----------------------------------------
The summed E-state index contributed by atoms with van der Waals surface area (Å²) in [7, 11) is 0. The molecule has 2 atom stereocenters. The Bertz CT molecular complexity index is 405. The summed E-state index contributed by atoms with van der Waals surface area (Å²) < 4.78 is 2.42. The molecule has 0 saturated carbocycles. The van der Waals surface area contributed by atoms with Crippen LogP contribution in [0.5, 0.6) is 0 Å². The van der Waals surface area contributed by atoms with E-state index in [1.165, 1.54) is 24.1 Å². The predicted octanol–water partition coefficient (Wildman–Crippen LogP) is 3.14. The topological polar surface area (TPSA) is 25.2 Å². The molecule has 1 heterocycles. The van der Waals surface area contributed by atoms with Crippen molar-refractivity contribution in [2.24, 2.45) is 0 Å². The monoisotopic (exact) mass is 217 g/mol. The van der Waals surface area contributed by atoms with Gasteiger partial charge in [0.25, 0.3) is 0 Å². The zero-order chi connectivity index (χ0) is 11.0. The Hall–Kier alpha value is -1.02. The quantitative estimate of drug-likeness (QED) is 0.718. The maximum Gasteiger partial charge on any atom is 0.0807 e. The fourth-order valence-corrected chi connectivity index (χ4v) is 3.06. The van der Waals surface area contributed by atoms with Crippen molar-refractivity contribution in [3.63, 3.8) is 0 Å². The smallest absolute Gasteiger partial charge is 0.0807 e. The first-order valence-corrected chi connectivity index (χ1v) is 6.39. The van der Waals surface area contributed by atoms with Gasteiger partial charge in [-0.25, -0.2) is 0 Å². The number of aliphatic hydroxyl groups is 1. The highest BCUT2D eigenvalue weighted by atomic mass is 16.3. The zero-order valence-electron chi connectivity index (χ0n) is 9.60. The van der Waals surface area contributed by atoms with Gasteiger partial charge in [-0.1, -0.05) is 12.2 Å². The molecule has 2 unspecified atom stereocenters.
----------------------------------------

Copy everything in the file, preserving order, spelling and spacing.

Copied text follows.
The summed E-state index contributed by atoms with van der Waals surface area (Å²) in [7, 11) is 0. The molecule has 2 atom stereocenters. The Bertz CT molecular complexity index is 405. The summed E-state index contributed by atoms with van der Waals surface area (Å²) < 4.78 is 2.42. The molecule has 0 saturated carbocycles. The van der Waals surface area contributed by atoms with Crippen LogP contribution in [0.5, 0.6) is 0 Å². The van der Waals surface area contributed by atoms with E-state index in [1.165, 1.54) is 24.1 Å². The predicted octanol–water partition coefficient (Wildman–Crippen LogP) is 3.14. The topological polar surface area (TPSA) is 25.2 Å². The molecule has 1 heterocycles. The van der Waals surface area contributed by atoms with Crippen molar-refractivity contribution in [2.24, 2.45) is 0 Å². The monoisotopic (exact) mass is 217 g/mol. The van der Waals surface area contributed by atoms with Gasteiger partial charge in [0.25, 0.3) is 0 Å². The zero-order chi connectivity index (χ0) is 11.0. The Hall–Kier alpha value is -1.02. The quantitative estimate of drug-likeness (QED) is 0.718. The maximum Gasteiger partial charge on any atom is 0.0807 e. The fourth-order valence-corrected chi connectivity index (χ4v) is 3.06. The van der Waals surface area contributed by atoms with Crippen molar-refractivity contribution in [3.63, 3.8) is 0 Å². The smallest absolute Gasteiger partial charge is 0.0807 e. The first-order valence-corrected chi connectivity index (χ1v) is 6.39. The van der Waals surface area contributed by atoms with Gasteiger partial charge in [-0.25, -0.2) is 0 Å². The number of aliphatic hydroxyl groups is 1. The highest BCUT2D eigenvalue weighted by atomic mass is 16.3. The zero-order valence-electron chi connectivity index (χ0n) is 9.60. The van der Waals surface area contributed by atoms with Gasteiger partial charge in [-0.1, -0.05) is 12.2 Å². The molecule has 2 unspecified atom stereocenters.